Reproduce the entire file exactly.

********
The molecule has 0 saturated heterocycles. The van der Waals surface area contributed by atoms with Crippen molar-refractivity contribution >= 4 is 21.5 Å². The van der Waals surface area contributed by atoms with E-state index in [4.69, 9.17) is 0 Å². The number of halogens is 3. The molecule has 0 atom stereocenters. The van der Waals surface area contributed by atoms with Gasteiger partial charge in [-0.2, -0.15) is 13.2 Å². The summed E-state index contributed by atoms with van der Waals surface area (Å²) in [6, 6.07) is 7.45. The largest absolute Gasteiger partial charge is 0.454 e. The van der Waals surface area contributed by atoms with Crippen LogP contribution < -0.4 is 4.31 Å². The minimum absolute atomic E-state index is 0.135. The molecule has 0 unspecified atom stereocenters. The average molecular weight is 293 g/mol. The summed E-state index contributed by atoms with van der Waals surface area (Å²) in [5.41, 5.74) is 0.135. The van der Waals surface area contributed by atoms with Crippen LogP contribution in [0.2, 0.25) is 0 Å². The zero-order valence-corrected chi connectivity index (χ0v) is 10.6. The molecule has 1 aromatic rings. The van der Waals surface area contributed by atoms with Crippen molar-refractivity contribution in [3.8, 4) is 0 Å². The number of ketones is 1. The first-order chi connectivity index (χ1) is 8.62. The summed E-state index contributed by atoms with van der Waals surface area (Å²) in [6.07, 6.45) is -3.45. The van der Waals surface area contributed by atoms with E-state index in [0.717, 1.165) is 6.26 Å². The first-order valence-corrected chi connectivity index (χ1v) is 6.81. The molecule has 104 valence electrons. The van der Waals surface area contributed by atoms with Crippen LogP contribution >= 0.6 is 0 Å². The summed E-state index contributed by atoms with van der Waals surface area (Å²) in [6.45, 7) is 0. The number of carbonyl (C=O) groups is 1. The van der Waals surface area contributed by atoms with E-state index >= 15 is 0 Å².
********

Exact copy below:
The molecule has 0 saturated heterocycles. The van der Waals surface area contributed by atoms with Crippen molar-refractivity contribution >= 4 is 21.5 Å². The van der Waals surface area contributed by atoms with E-state index in [4.69, 9.17) is 0 Å². The number of halogens is 3. The molecule has 0 atom stereocenters. The van der Waals surface area contributed by atoms with Gasteiger partial charge in [-0.2, -0.15) is 13.2 Å². The summed E-state index contributed by atoms with van der Waals surface area (Å²) in [6, 6.07) is 7.45. The largest absolute Gasteiger partial charge is 0.454 e. The van der Waals surface area contributed by atoms with Crippen LogP contribution < -0.4 is 4.31 Å². The minimum absolute atomic E-state index is 0.135. The molecule has 0 unspecified atom stereocenters. The average molecular weight is 293 g/mol. The summed E-state index contributed by atoms with van der Waals surface area (Å²) in [5.41, 5.74) is 0.135. The van der Waals surface area contributed by atoms with Crippen LogP contribution in [0.2, 0.25) is 0 Å². The zero-order valence-corrected chi connectivity index (χ0v) is 10.6. The molecule has 1 aromatic rings. The van der Waals surface area contributed by atoms with Crippen molar-refractivity contribution in [3.8, 4) is 0 Å². The number of ketones is 1. The first-order chi connectivity index (χ1) is 8.62. The summed E-state index contributed by atoms with van der Waals surface area (Å²) in [6.07, 6.45) is -3.45. The van der Waals surface area contributed by atoms with E-state index in [0.717, 1.165) is 6.26 Å². The first-order valence-corrected chi connectivity index (χ1v) is 6.81. The molecule has 104 valence electrons. The van der Waals surface area contributed by atoms with Crippen LogP contribution >= 0.6 is 0 Å². The summed E-state index contributed by atoms with van der Waals surface area (Å²) in [6.45, 7) is 0. The number of carbonyl (C=O) groups is 1. The van der Waals surface area contributed by atoms with E-state index >= 15 is 0 Å².